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Are Social Networks Causing Social Division ?

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Email, Texting, Facebook, Twitter and Blogs : Time vampire digital communications that rob people of real life interaction.... Is there a hidden cost to all of this tweeting and bookfacing? ... click "read more" if you want to explore this idea....

When I was a child, my best friend and I would frequently discuss how people become "lame" when they are older. The distillation of our discussions follows along the following lines.....

"People start career jobs, take on mortgages, get married, have children : they become so self absorbed into their own life that many stop interacting with others and making friends." 

"Many people slave away almost all of their waking time for a corporate entity that cares nothing for them: while the corporation has all of the same legal rights as its employees....."

"Of the little time they do have left after work, eating, sleeping, bathing, and interacting with their significant other absorbs the vast remainder of their discretionary time."

"2 weeks of paid vacation: when people finally do have a chance to take a break, what do they end up doing with the time?" 

When I brought these ideas up to one of my thoughtful philosophical friends in middle school, he replied "What about all of the weekends?" Great Point~ 

Lets talk about those weekends.... what are people doing with their time on the weekends...? Let us imagine living without a telephone, internet or computer of any kind for a year or more.... the only way we can interact with others is on foot, in first person.... how would this change our experience of life?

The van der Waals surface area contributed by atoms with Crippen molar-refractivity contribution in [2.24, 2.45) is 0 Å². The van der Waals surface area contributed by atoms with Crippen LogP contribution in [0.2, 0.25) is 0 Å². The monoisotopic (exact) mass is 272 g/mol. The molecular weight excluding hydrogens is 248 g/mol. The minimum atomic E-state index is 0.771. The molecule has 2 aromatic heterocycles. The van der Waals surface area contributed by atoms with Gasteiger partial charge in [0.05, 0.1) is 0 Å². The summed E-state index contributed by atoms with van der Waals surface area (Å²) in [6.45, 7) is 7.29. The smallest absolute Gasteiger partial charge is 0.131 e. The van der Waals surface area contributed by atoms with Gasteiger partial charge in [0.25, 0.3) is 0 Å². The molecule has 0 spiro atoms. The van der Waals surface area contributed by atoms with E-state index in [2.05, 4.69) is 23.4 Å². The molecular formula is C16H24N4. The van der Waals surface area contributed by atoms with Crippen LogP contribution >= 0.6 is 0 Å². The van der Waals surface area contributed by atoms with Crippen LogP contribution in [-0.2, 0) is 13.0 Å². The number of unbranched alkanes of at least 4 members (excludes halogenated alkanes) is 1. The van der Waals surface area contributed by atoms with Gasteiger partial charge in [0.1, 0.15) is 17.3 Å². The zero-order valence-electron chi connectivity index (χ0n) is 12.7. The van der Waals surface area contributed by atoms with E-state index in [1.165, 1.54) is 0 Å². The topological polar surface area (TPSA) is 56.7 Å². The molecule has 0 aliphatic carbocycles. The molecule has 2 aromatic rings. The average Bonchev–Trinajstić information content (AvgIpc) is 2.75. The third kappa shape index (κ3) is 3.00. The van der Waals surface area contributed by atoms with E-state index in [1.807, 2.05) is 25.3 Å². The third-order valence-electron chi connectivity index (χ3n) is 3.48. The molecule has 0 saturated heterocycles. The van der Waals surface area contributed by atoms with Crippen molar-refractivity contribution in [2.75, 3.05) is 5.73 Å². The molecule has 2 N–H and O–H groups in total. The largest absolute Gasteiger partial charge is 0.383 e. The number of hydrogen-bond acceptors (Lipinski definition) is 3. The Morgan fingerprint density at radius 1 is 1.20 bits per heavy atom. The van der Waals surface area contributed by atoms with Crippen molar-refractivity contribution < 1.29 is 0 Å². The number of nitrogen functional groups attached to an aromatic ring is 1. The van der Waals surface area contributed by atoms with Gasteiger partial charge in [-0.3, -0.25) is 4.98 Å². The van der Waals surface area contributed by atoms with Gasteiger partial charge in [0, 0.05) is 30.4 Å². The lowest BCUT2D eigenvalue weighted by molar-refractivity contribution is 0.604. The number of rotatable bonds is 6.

I get the sense that digital social networks and the internet have had a mixed impact on the increasing isolation people experience as they enter deeper into adulthood. 

How many hours per week do you spend glued to a screen of some kind? TV / Email / Games / Movies ? How many hours per week do you spend interacting with your faith, family and friendships in real life away from the digital screens of phones, computers and televisions? 

I am not bashing Facebook or Twitter or Google or TV or the Internet : I only only saying that people might want to consider more carefully how they are allocating the limited precious discretionary time they have in a day. 

Frequently, when Meg and I are out in public, we observe people in groups all fixated on their phones: texting and emailing and browsing.... We recently went to a Thai restaurant, and passively observed a mother and daughter : for over an hour they sat, at a table, over dinner, just the two of them; few words were exchanged, they played with their smartphones almost the whole time.... 

Has anyone every heard the expression "put your phone down?"  Do we really need to be connected to a network all of the time? Does that constant network access really add value/ joy/ love/ meaning/ enjoyment/ fun to our lives? Perhaps the answer is yes.... or no... or both. 

I certainly find sharing family photos with my friends and family via face book intensely satisfying. Its great to be able to share personal media or ideas with your friends and family : even when they are physically separated by large distances. 

The power of social networks to connect massive groups of people for grass roots political campaigns like the "pink slime" rebellion, clearly makes a case for the positive power of social networks. The obsessive over-use of the internet and social networks clearly makes a case for the negative impacts digital communications are having on the social fabric of our faith, family and friendships. 

First person interactions offer dynamics that social networks cannot synthetically re-create. While social networks are good for bridging connections between friends and family that are distant, great for sharing photos, great for messaging, ect; for all of the good things that social networks have done, I often wonder if they, and if the internet in general, are responsible for causing increased isolationism and introversion in real life..... 

Is a first person conversation the same as a Facebook thread discussion? 

Is a text message the same as a phone call? 

Is a personal email the same as a personal printed letter? 

Can you really spend quality time with someone online? 

So much has been said about the "digital divide" which separates the "have's" and "have not's" of computer hardware... but the real subtle irony exists within the "divide" created by digital communications.

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